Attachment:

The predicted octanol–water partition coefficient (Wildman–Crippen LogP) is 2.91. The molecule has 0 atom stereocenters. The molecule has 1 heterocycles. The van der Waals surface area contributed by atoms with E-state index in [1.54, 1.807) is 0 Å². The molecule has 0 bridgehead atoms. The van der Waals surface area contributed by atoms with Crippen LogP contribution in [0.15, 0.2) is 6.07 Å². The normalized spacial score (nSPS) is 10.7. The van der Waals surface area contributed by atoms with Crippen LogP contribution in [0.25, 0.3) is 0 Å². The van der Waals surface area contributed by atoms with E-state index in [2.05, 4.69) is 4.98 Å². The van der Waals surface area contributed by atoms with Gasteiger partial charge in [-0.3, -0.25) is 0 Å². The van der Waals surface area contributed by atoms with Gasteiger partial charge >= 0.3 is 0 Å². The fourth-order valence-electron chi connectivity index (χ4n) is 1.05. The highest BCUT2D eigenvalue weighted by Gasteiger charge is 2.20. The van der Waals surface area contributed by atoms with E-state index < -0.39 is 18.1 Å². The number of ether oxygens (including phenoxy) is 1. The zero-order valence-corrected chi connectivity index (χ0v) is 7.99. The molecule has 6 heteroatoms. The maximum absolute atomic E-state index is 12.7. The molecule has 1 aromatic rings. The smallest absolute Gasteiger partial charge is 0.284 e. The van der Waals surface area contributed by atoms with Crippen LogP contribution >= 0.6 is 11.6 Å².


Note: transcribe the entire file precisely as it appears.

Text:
The predicted octanol–water partition coefficient (Wildman–Crippen LogP) is 2.91. The molecule has 0 atom stereocenters. The molecule has 1 heterocycles. The van der Waals surface area contributed by atoms with E-state index in [1.54, 1.807) is 0 Å². The molecule has 0 bridgehead atoms. The van der Waals surface area contributed by atoms with Crippen LogP contribution in [0.15, 0.2) is 6.07 Å². The normalized spacial score (nSPS) is 10.7. The van der Waals surface area contributed by atoms with Crippen LogP contribution in [0.25, 0.3) is 0 Å². The van der Waals surface area contributed by atoms with E-state index in [2.05, 4.69) is 4.98 Å². The van der Waals surface area contributed by atoms with Gasteiger partial charge in [-0.3, -0.25) is 0 Å². The van der Waals surface area contributed by atoms with Gasteiger partial charge >= 0.3 is 0 Å². The fourth-order valence-electron chi connectivity index (χ4n) is 1.05. The highest BCUT2D eigenvalue weighted by Gasteiger charge is 2.20. The van der Waals surface area contributed by atoms with E-state index < -0.39 is 18.1 Å². The number of ether oxygens (including phenoxy) is 1. The zero-order valence-corrected chi connectivity index (χ0v) is 7.99. The molecule has 6 heteroatoms. The maximum absolute atomic E-state index is 12.7. The molecule has 1 aromatic rings. The smallest absolute Gasteiger partial charge is 0.284 e. The van der Waals surface area contributed by atoms with Crippen LogP contribution >= 0.6 is 11.6 Å².